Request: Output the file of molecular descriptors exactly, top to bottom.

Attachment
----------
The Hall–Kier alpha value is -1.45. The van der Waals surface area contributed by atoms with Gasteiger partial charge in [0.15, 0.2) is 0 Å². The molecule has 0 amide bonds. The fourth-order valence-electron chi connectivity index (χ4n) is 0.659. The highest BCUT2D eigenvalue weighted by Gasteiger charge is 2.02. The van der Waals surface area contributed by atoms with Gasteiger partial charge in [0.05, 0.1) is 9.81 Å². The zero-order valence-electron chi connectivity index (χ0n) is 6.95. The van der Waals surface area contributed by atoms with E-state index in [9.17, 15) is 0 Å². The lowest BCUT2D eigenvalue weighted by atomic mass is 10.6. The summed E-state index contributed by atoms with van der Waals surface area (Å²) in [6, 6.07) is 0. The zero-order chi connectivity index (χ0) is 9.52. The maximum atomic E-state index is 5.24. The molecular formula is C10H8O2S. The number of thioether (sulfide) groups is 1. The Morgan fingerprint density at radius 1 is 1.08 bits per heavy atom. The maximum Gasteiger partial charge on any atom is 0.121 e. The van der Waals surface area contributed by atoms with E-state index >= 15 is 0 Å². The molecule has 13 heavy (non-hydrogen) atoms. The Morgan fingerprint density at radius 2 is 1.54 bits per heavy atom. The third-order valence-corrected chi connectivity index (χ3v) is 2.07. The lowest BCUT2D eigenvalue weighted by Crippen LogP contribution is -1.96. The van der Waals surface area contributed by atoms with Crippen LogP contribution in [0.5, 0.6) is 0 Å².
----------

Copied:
The Hall–Kier alpha value is -1.45. The van der Waals surface area contributed by atoms with Gasteiger partial charge in [0.15, 0.2) is 0 Å². The molecule has 0 amide bonds. The fourth-order valence-electron chi connectivity index (χ4n) is 0.659. The highest BCUT2D eigenvalue weighted by Gasteiger charge is 2.02. The van der Waals surface area contributed by atoms with Gasteiger partial charge in [0.05, 0.1) is 9.81 Å². The zero-order valence-electron chi connectivity index (χ0n) is 6.95. The van der Waals surface area contributed by atoms with E-state index in [9.17, 15) is 0 Å². The lowest BCUT2D eigenvalue weighted by atomic mass is 10.6. The summed E-state index contributed by atoms with van der Waals surface area (Å²) in [6, 6.07) is 0. The zero-order chi connectivity index (χ0) is 9.52. The maximum atomic E-state index is 5.24. The molecular formula is C10H8O2S. The number of thioether (sulfide) groups is 1. The Morgan fingerprint density at radius 1 is 1.08 bits per heavy atom. The maximum Gasteiger partial charge on any atom is 0.121 e. The van der Waals surface area contributed by atoms with E-state index >= 15 is 0 Å². The molecule has 13 heavy (non-hydrogen) atoms. The Morgan fingerprint density at radius 2 is 1.54 bits per heavy atom. The third-order valence-corrected chi connectivity index (χ3v) is 2.07. The lowest BCUT2D eigenvalue weighted by Crippen LogP contribution is -1.96. The van der Waals surface area contributed by atoms with Crippen LogP contribution in [0.5, 0.6) is 0 Å².